10 Cities Where Downtown Condos Cost More than Toronto or Vancouver

A global study of condo prices in city cores reveals that while Canadian downtowns are expensive, some markets are more than double the cost.

By Josh Sherman | 3 minute read

Jul 9

On a per-square-foot basis, Paris, New York City, and London all have more expensive downtown condo markets than Toronto.

If you think condos in Toronto or Vancouver are too expensive, check out the listings for high-rise properties in Boston. Or San Francisco. Or Sydney. Or any of the other seven urban centres identified in a recent National Bank report as places where the average price per square foot of a downtown unit surpasses Canada’s priciest housing markets.


According to the study, included in National Bank’s latest Housing Affordability Monitor report, Toronto and Vancouver fall just outside of the top 10 in a ranking of 26 cities across the globe. At a cost of $866.70 per square foot, Vancouver placed 11th, right ahead of Toronto, which had a per-square-foot price of $820.74. Prices are expressed in US funds and are based on June 2023 listings.


“Like many areas around the world, housing values [in Sydney] have surged since the onset of the pandemic amid previously low interest rates and fiscal stimulus.”

Despite suffering from a massive, years-long real estate slump, the most expensive market was Hong Kong, at $3,083.38 per square foot.

Following Hong Kong was Tokyo, which clocked in at $1,793.88, and New York City, where the average was $1,618.97. Four other markets had a price per square foot north of $1,000: London ($1,319.13), Boston ($1,250.90), Paris ($1,129.14), and San Francisco ($1,110.58).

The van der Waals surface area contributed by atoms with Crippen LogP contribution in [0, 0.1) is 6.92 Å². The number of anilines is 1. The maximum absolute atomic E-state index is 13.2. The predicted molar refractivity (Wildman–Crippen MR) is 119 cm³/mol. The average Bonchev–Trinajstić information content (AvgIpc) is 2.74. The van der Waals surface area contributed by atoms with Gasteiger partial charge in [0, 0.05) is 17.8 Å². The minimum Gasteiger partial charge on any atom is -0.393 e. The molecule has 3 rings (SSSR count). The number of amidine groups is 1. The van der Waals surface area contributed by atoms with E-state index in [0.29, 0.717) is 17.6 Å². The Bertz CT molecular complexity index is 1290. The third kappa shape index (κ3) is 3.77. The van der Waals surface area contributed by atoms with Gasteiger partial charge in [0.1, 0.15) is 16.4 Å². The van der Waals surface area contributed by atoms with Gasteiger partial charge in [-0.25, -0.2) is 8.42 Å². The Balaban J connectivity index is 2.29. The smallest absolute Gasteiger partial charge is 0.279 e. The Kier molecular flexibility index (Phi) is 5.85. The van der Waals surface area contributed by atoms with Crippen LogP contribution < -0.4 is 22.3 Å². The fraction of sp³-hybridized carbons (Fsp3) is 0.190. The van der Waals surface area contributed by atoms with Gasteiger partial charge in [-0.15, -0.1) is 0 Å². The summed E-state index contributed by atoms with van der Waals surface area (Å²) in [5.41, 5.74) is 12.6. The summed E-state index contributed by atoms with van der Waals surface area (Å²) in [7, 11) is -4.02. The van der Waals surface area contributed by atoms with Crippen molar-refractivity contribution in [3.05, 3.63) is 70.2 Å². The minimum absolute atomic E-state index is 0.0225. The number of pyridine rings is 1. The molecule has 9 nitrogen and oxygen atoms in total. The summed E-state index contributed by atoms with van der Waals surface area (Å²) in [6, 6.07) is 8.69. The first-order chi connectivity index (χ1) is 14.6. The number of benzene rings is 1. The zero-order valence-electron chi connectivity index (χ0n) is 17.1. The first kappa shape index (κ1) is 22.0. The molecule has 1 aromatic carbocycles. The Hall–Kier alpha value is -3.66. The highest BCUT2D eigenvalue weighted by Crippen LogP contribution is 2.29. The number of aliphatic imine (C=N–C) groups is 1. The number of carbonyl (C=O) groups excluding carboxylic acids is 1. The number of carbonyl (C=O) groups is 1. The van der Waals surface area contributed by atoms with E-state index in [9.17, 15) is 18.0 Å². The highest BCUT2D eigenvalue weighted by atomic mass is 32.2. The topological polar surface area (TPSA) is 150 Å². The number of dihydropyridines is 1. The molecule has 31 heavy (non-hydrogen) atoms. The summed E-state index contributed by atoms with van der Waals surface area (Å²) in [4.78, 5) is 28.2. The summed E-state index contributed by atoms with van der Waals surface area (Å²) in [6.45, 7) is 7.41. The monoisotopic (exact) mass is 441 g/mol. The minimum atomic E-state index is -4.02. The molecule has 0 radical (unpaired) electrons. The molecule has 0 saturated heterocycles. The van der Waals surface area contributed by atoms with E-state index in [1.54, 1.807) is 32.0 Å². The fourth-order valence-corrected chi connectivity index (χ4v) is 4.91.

Rounding out the top 10 were Berlin at $992.84 per square foot, Sydney at $904.04 per square foot, and Stockholm at $889.55 per square foot.

“There is no doubt Sydney housing values are expensive, both by domestic and global benchmarks,” says Tim Lawless, executive research director of data firm CoreLogic’s Asia–Pacific research division, in an email statement to Wahi. “However, for a few reasons, it is challenging to make global comparisons,” he cautions.

Lawless notes, for example, that the quality of units varies from city to city. “Population densities are often quite a bit lower in Australian cities relative to other global benchmarks — Hong Kong would be [a] stark comparison where finding a detached home is incredibly rare,” he adds.

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While an apples-to-apples comparison may be tough to make between faraway cities, many markets that routinely appear on lists of most expensive places to buy real estate do share something in common.

“Like many areas around the world, housing values [in Sydney] have surged since the onset of the pandemic amid previously low interest rates and fiscal stimulus,” Lawless says. “With interest rates now higher than average and affordability pressures more challenging (Sydney is Australia’s least affordable market), the pace of growth in housing values has eased.”

Lawless’s comments on other challenges facing the Sydney market echo remarks experts have made about Toronto, Vancouver, and other North American urban centres. “There has also been an array of barriers to getting more newly built supply into the market,” says Lawless, noting soaring construction costs and a shortage of trades as issues.
“Strong migration from overseas has added to demand, especially from a rental perspective,” he says. “Although net overseas migration is easing, demand side pressures remain significant and rental markets are tight.”

Josh Sherman

Wahi Writer

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